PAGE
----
>> its spectum of magnitude, and then I need to reconstruct the signal
and
>> take it to the time domain.  I thing thatt I can do that taking the
>> hilbert transform of the original signal,  find the magnitu and
perform
>> the changes; but what i do not know is how to go back to the time
>> domain.  How to take the inverse of the hilbert transform? Any
>> sugestions?
>>
>> I will appreciate very much any help.
>>
>> Monica
>
>(A)  Unless I'm quite mistaken, the Hilbert transform is it's own
>inverse, give or take a sign change -- since it is defined as that which

>shifts the phase of all components with positive frequencies by +90
>degrees, and the phase of all components with negative frequencies by -90

>degrees, doing it again will get you the negative of what you started out

>with.
>
>(B)  A Hilbert-transformed signal already is in the time domain.
>
>(C)  What is your end goal?  You obviously are confused about the bark on

>the tree you're inspecting -- do you know the shape of your forest?
>
>--
>www.wescottdesign.com

I've used a check that 4 Hilberts in a row gets you roughly where you
started as a sanity test for a Hilbert implementation.

Steve
```
```carlierm wrote:
> Hi,
>
> I need to extract the envelope of an audio signal and do some changes in
> its spectum of magnitude, and then I need to reconstruct the signal and
> take it to the time domain.  I thing thatt I can do that taking the hilbert
> transform of the original signal,  find the magnitu and perform the
> changes; but what i do not know is how to go back to the time domain.  How
> to take the inverse of the hilbert transform? Any sugestions?
>
> I will appreciate very much any help.

The "envelope" of an audio signal is not (as far as I know) a well
defined term. If you could explain what you mean by it, I'll try to

Jerry
--
Engineering is the art of making what you want from things you can get.
&#2013266095;&#2013266095;&#2013266095;&#2013266095;&#2013266095;&#2013266095;&#2013266095;&#2013266095;&#2013266095;&#2013266095;&#2013266095;&#2013266095;&#2013266095;&#2013266095;&#2013266095;&#2013266095;&#2013266095;&#2013266095;&#2013266095;&#2013266095;&#2013266095;&#2013266095;&#2013266095;&#2013266095;&#2013266095;&#2013266095;&#2013266095;&#2013266095;&#2013266095;&#2013266095;&#2013266095;&#2013266095;&#2013266095;&#2013266095;&#2013266095;&#2013266095;&#2013266095;&#2013266095;&#2013266095;&#2013266095;&#2013266095;&#2013266095;&#2013266095;&#2013266095;&#2013266095;&#2013266095;&#2013266095;&#2013266095;&#2013266095;&#2013266095;&#2013266095;&#2013266095;&#2013266095;&#2013266095;&#2013266095;&#2013266095;&#2013266095;&#2013266095;&#2013266095;&#2013266095;&#2013266095;&#2013266095;&#2013266095;&#2013266095;&#2013266095;&#2013266095;&#2013266095;&#2013266095;&#2013266095;&#2013266095;&#2013266095;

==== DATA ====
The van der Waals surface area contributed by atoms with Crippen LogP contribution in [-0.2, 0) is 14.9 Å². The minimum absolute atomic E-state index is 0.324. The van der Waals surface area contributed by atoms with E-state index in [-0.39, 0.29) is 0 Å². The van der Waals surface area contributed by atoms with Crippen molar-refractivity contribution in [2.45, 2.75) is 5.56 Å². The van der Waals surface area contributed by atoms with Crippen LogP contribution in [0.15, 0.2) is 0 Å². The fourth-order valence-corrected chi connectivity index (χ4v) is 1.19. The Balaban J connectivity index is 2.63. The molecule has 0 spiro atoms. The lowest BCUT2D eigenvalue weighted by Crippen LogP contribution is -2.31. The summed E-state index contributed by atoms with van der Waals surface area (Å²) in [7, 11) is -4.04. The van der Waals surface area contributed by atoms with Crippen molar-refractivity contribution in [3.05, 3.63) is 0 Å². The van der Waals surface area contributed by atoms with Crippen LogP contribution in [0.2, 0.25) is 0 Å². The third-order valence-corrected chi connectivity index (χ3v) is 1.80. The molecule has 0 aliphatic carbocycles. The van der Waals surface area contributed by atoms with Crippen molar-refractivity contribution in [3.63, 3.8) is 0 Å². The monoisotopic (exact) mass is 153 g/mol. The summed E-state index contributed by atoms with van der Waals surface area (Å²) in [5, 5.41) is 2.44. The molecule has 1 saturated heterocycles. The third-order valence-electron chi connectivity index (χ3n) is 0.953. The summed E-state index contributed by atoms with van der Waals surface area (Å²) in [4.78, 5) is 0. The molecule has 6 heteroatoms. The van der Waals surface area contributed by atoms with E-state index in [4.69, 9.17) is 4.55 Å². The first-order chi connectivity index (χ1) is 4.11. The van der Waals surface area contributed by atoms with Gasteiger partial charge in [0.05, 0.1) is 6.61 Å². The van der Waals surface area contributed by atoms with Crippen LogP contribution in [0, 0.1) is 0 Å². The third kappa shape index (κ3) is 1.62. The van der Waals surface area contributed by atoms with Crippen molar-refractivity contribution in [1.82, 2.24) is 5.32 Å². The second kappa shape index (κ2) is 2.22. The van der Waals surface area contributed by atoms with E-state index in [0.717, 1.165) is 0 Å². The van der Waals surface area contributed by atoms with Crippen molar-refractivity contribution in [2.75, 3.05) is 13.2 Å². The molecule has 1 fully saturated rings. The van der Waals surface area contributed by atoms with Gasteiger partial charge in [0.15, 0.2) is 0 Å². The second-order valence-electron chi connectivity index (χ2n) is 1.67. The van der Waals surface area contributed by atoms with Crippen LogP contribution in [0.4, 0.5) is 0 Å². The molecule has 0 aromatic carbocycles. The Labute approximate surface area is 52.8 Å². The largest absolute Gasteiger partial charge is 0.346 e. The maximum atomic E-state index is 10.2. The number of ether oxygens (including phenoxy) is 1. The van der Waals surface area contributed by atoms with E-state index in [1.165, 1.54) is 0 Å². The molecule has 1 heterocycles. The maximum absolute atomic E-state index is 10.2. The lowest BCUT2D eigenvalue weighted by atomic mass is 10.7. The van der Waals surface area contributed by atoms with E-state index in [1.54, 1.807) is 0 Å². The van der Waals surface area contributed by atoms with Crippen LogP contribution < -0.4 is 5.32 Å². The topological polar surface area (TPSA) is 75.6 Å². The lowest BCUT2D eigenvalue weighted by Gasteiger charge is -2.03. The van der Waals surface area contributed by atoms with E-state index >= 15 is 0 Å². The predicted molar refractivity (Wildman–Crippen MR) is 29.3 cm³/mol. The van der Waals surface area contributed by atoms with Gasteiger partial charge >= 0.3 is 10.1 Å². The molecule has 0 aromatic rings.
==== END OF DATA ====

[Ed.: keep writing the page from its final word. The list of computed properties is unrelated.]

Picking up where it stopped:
```
```On Tue, 05 Jan 2010 16:26:06 -0600, carlierm wrote:

> Hi,
>
> I need to extract the envelope of an audio signal and do some changes in
> its spectum of magnitude, and then I need to reconstruct the signal and
> take it to the time domain.  I thing thatt I can do that taking the
> hilbert transform of the original signal,  find the magnitu and perform
> the changes; but what i do not know is how to go back to the time
> domain.  How to take the inverse of the hilbert transform? Any
> sugestions?
>
> I will appreciate very much any help.
>
> Monica

(A)  Unless I'm quite mistaken, the Hilbert transform is it's own
inverse, give or take a sign change -- since it is defined as that which
shifts the phase of all components with positive frequencies by +90
degrees, and the phase of all components with negative frequencies by -90
degrees, doing it again will get you the negative of what you started out
with.

(B)  A Hilbert-transformed signal already is in the time domain.

(C)  What is your end goal?  You obviously are confused about the bark on
the tree you're inspecting -- do you know the shape of your forest?

--
www.wescottdesign.com
```
```Hi,

I need to extract the envelope of an audio signal and do some changes in
its spectum of magnitude, and then I need to reconstruct the signal and
take it to the time domain.  I thing thatt I can do that taking the hilbert
transform of the original signal,  find the magnitu and perform the
changes; but what i do not know is how to go back to the time domain.  How
to take the inverse of the hilbert transform? Any sugestions?

I will appreciate very much any help.

Monica

```